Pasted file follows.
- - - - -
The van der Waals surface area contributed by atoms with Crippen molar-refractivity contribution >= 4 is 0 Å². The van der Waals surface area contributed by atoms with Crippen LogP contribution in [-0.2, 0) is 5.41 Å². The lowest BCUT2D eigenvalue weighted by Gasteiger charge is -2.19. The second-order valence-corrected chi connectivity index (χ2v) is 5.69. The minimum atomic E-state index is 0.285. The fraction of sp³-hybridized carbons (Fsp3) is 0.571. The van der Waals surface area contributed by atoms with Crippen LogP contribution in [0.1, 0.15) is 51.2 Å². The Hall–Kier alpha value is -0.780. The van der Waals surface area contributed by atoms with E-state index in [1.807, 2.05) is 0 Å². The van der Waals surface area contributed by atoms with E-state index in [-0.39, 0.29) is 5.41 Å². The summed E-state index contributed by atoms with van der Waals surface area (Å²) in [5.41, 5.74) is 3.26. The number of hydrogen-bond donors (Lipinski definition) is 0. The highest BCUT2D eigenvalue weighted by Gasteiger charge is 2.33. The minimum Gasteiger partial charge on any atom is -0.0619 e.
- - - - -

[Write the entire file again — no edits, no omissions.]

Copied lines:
The van der Waals surface area contributed by atoms with Crippen molar-refractivity contribution >= 4 is 0 Å². The van der Waals surface area contributed by atoms with Crippen LogP contribution in [-0.2, 0) is 5.41 Å². The lowest BCUT2D eigenvalue weighted by Gasteiger charge is -2.19. The second-order valence-corrected chi connectivity index (χ2v) is 5.69. The minimum atomic E-state index is 0.285. The fraction of sp³-hybridized carbons (Fsp3) is 0.571. The van der Waals surface area contributed by atoms with Crippen LogP contribution in [0.1, 0.15) is 51.2 Å². The Hall–Kier alpha value is -0.780. The van der Waals surface area contributed by atoms with E-state index in [1.807, 2.05) is 0 Å². The van der Waals surface area contributed by atoms with E-state index in [-0.39, 0.29) is 5.41 Å². The summed E-state index contributed by atoms with van der Waals surface area (Å²) in [5.41, 5.74) is 3.26. The number of hydrogen-bond donors (Lipinski definition) is 0. The highest BCUT2D eigenvalue weighted by Gasteiger charge is 2.33. The minimum Gasteiger partial charge on any atom is -0.0619 e.